Let’s say it is one of my typical days shooting and I am sitting on the back of a moto.
I will have two camera bodies, one with my 70-200 f2.8 and the other with either the 24-70 f2.8 or a 16-35 f2.8. I also have my 300mm f2.8 over my shoulder.
If I am at a Triathlon and shooting from in front (about 20 meters) of the cyclists or runners and using my 70-200 at 200mm with an aperture of f5.6, I know that my total depth of field is going to be about 3 meters, which is wide enough to get the entire bike and rider in focus and narrow enough to have it drop off pretty fast to isolate the rider. On the other hand, if I am still at the short end of that lens at 70mm, still at f5.6, I will have a total depth of field of about 40 meters. Keeping the aperture at f5.6 and grabbing the other camera with a shorter lens, if the focal length is about 50mm or less, pretty much everything is going to be in focus.
I use f5.6 as sort of a target aperture, again using the 20 meter example and my 200mm lens, my depth of field at f4.5 is about 2.5 meters and at f6.3 is about 3.5 meters. This is a nice range to work in and gives flexibility as the light changes.
As you can see, shooting from 20 meters away, you really have a great deal of flexibility in your aperture, just keep an eye on your ISO to make sure it doesn’t drop too low and drop your aperture, unless of course you want it to.
As you get closer to the subject and your depth of field narrows, you need to pay more attention to the aperture, but still for me shutter speed is my driving consideration.
Similarly when using a longer lens such as a 300 or a 400mm. As you increase the focal length of the lens, the physics dictate that the depth of field, at any given f-stop will be narrower compared to shorter lens.
I have been lucky, many of my shots have been used as covers both domestically and Internationally. These are typically fairly tight shots with the athlete visually isolated – this translates to using a longer lens and low aperture.
OK, I have talked enough about the concepts, let’s look at a few photos.
Here is Melissa Hauschildt on her way to winning the 2013 Abu Dhabi International Triathlon. Caroline Steffen is just slightly out of the depth of field but still in the frame. I was shooting from the moto, 200 mm lens at 1/1600 and f5.6.
With the spectacular background of Snow Canyon at the Ironman St. George 70.3, it would be a shame to have too narrow of a depth of field, and yet you don’t want to have it look like a bunch of cyclists rode through your landscape photo. This image is a 115 mm, 1/2000 and f6.3.
Now off of the moto and laying on the side of the road with my 16 to 35, this shot of Sebastian Kienle, Ironman 70.3 World Champion was shot at 25 mm 1/1600 and f7.1 which gives almost an infinite depth of field.
Off of the moto again on with some bigger glass, here is Tim O’Donnell at the 2013 Ironman San Juan 70.3. Tim was the 2 time defending champ coming back for a 3-peat, when he had a crash on the bike. Here he is in Old San Juan, shot with my 300 mm, at 1/800 and f13. With the beauty of Old San Juan, I wanted to isolate Tim, but also give some context!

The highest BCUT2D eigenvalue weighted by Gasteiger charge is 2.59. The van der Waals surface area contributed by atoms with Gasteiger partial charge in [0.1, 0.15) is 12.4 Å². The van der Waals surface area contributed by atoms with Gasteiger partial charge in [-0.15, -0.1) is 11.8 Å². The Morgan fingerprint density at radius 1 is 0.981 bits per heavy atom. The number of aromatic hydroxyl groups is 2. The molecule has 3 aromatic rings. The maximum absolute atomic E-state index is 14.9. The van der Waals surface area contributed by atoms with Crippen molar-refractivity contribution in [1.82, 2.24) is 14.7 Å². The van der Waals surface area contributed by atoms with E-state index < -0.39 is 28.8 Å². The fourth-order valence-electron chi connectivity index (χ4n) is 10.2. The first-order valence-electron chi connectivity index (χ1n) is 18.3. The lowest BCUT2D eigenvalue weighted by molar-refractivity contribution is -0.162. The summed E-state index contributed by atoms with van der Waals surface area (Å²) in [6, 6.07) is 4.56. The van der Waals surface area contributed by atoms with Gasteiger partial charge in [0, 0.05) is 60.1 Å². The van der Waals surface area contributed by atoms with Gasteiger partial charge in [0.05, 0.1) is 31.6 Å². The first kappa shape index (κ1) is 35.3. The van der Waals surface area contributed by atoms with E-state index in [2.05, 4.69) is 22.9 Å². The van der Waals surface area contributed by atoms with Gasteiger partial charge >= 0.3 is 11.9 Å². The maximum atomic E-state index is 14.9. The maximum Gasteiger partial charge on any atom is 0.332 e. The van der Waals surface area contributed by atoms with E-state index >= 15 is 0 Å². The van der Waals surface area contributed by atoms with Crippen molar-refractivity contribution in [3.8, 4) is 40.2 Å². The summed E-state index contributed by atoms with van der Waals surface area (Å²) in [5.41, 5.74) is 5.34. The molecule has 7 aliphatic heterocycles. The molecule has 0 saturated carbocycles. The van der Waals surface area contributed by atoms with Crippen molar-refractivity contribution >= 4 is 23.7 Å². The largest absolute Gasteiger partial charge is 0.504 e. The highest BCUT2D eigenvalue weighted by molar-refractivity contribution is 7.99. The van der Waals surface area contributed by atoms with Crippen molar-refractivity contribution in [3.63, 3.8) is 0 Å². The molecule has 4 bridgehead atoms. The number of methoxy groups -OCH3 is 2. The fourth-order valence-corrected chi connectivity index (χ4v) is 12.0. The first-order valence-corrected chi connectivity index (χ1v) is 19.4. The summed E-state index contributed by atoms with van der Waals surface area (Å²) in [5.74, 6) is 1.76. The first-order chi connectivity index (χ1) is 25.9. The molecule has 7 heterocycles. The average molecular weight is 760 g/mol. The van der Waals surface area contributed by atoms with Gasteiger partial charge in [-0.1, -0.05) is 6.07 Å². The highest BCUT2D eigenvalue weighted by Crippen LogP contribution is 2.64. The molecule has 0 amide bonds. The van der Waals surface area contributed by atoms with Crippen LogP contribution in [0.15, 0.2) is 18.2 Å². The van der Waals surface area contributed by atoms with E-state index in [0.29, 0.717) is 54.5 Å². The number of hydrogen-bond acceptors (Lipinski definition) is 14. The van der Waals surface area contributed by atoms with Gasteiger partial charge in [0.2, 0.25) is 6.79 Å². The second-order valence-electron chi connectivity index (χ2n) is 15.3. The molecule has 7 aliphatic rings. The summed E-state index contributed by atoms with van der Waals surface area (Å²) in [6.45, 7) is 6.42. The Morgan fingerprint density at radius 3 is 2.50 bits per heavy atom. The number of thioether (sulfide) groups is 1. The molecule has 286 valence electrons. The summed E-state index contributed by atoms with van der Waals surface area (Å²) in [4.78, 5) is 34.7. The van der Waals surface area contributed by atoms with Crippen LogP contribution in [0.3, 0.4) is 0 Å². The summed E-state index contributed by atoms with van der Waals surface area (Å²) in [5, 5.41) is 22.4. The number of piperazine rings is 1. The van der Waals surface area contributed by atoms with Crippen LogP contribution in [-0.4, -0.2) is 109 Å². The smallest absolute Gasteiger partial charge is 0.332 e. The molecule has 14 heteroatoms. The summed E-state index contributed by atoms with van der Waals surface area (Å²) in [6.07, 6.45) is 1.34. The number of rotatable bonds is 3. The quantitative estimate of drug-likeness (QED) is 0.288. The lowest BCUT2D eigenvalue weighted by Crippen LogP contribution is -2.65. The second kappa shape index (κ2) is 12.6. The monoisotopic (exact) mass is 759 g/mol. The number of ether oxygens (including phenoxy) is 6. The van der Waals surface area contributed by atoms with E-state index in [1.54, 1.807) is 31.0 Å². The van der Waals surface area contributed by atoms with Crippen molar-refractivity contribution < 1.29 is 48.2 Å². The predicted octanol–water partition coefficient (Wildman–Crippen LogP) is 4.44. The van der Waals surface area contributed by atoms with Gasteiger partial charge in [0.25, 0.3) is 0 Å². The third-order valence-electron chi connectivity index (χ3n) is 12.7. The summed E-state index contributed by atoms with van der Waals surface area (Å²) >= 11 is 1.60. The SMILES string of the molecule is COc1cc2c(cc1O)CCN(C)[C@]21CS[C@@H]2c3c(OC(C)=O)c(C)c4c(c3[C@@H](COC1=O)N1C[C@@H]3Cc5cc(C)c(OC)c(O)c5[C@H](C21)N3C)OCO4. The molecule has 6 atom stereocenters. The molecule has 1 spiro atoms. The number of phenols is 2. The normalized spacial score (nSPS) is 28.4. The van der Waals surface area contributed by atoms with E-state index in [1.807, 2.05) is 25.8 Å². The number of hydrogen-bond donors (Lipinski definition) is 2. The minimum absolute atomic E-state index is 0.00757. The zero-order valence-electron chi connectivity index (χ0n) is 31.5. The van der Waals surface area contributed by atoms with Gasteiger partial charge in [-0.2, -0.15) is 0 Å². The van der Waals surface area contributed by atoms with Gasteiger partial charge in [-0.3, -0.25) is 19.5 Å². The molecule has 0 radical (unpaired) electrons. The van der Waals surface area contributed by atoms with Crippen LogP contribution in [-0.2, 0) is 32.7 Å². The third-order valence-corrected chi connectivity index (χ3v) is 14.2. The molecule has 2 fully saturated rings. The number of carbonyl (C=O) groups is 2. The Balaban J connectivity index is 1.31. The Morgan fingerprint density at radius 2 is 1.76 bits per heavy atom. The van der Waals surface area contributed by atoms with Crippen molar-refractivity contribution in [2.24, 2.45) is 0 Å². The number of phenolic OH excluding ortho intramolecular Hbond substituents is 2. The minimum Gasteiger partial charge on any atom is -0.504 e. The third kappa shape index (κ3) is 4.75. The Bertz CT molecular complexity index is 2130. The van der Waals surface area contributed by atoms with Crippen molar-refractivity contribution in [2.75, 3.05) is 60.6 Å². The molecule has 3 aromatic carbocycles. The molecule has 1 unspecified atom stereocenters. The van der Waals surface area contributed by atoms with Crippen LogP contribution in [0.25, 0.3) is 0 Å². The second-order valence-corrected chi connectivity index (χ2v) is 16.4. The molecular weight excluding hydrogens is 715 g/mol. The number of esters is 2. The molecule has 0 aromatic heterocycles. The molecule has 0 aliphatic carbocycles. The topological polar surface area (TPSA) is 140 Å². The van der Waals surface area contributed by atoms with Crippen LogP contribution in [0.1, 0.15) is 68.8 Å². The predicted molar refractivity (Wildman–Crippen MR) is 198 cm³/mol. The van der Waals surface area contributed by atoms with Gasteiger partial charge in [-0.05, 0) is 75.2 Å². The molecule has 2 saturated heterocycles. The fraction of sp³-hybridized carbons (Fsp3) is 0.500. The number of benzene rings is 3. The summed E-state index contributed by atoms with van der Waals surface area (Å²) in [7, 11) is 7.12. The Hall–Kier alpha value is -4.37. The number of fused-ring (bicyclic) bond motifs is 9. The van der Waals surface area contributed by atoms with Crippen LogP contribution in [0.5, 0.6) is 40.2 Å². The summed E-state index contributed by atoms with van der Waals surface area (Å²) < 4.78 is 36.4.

Due to the nature of an ITU event, I really don’t shoot that much from the moto, but it is critical to use it to get from to the best locations. With the help and skill of my moto pilot Bruno, we had the San Diego course planned out. Here is Olympic Gold Medalist Alistair Brownlee in his first ITU event of 2013 running away from the field.
Not much of a background here so I shot it at f2.8. Since I am off the moto, I knew I would get a really clean shot at 1/800 and I just lowered my ISO to 320 so I could get the aperture wide open.
Running hard to catch Brownlee was South African Richard Murray, just 11 seconds later. No time to check the back of the camera or change the settings – just focus on getting the shot!
Now that our Spirit of Triathlon Contest has wrapped up and race season has begun, it is a great time to go over a few of the basics of shooting triathlon. Well not just the basics, anyone can take triathlon photo – all you have to do is look at Facebook on any Monday morning to see thousands of shots from the weekend of races and training. There will be iPhone self portraits, taken at arms length while riding, and shots of spouses 100 meters in the distance appearing as a speck on the horizon. These are all fabulous ways to share an important personal and emotional moment and a great way to remember the day.
However if you are reading my blog, my guess is that your interest is going beyond the snap that looks like everyone else’s shot and want to do a bit more. Whether you are shooting one of the top pros, elite amateurs or your spouse, partner, parent or child, you want a shot that highlights the intensity of the athlete and shows off the beauty of the venue.
My 2013 race season began with the Abu Dhabi International Triathlon. It is really a great race, with an amazing pro field in a one of a kind venue. Two weeks later, I was in the Caribbean at the San Juan 70.3, another great field and a great venue. Now I am in between trips to San Diego; first for the Ironman 70.3 Oceanside and next week for the ITU World Triathlon Series events and the USAT Hall of Fame Dinner.